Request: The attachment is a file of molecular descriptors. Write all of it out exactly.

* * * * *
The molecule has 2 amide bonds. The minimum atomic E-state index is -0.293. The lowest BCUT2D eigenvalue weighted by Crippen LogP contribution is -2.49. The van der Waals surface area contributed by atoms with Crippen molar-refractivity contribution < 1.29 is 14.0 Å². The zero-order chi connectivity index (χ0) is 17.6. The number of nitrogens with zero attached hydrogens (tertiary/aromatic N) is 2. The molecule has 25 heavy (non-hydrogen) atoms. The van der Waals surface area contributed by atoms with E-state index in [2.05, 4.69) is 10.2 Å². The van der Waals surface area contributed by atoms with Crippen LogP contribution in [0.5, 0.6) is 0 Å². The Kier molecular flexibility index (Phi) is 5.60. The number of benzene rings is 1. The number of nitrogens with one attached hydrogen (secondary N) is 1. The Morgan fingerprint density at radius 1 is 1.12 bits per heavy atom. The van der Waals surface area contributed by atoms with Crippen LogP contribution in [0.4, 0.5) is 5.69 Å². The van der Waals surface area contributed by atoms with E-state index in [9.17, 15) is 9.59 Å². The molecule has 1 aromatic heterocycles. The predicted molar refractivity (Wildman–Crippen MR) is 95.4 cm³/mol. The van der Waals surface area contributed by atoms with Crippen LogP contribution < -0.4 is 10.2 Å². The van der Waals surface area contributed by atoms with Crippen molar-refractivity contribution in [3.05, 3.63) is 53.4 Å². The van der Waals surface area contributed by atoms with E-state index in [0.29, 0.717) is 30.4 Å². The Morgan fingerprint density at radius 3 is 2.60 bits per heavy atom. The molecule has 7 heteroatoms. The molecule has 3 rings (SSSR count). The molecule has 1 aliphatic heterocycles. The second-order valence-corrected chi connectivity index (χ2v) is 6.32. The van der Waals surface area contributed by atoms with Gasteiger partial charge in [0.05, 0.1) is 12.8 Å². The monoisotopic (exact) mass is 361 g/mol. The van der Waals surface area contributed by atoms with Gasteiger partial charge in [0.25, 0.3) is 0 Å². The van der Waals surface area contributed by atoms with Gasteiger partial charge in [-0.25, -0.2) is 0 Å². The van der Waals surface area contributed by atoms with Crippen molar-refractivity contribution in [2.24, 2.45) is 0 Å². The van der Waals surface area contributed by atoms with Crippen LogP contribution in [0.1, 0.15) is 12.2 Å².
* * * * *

The molecule has 2 amide bonds. The minimum atomic E-state index is -0.293. The lowest BCUT2D eigenvalue weighted by Crippen LogP contribution is -2.49. The van der Waals surface area contributed by atoms with Crippen molar-refractivity contribution < 1.29 is 14.0 Å². The zero-order chi connectivity index (χ0) is 17.6. The number of nitrogens with zero attached hydrogens (tertiary/aromatic N) is 2. The molecule has 25 heavy (non-hydrogen) atoms. The van der Waals surface area contributed by atoms with E-state index in [2.05, 4.69) is 10.2 Å². The van der Waals surface area contributed by atoms with Crippen LogP contribution in [0.5, 0.6) is 0 Å². The Kier molecular flexibility index (Phi) is 5.60. The number of benzene rings is 1. The number of nitrogens with one attached hydrogen (secondary N) is 1. The Morgan fingerprint density at radius 1 is 1.12 bits per heavy atom. The van der Waals surface area contributed by atoms with Crippen LogP contribution in [0.4, 0.5) is 5.69 Å². The van der Waals surface area contributed by atoms with E-state index in [9.17, 15) is 9.59 Å². The molecule has 1 aromatic heterocycles. The predicted molar refractivity (Wildman–Crippen MR) is 95.4 cm³/mol. The van der Waals surface area contributed by atoms with Crippen LogP contribution < -0.4 is 10.2 Å². The van der Waals surface area contributed by atoms with Crippen molar-refractivity contribution in [3.05, 3.63) is 53.4 Å². The van der Waals surface area contributed by atoms with E-state index in [0.29, 0.717) is 30.4 Å². The Morgan fingerprint density at radius 3 is 2.60 bits per heavy atom. The molecule has 7 heteroatoms. The molecule has 3 rings (SSSR count). The molecule has 1 aliphatic heterocycles. The second-order valence-corrected chi connectivity index (χ2v) is 6.32. The van der Waals surface area contributed by atoms with Gasteiger partial charge in [0.05, 0.1) is 12.8 Å². The monoisotopic (exact) mass is 361 g/mol. The van der Waals surface area contributed by atoms with Gasteiger partial charge in [0.25, 0.3) is 0 Å². The van der Waals surface area contributed by atoms with Gasteiger partial charge in [-0.25, -0.2) is 0 Å². The van der Waals surface area contributed by atoms with Crippen molar-refractivity contribution in [2.24, 2.45) is 0 Å². The van der Waals surface area contributed by atoms with Crippen LogP contribution in [0.1, 0.15) is 12.2 Å².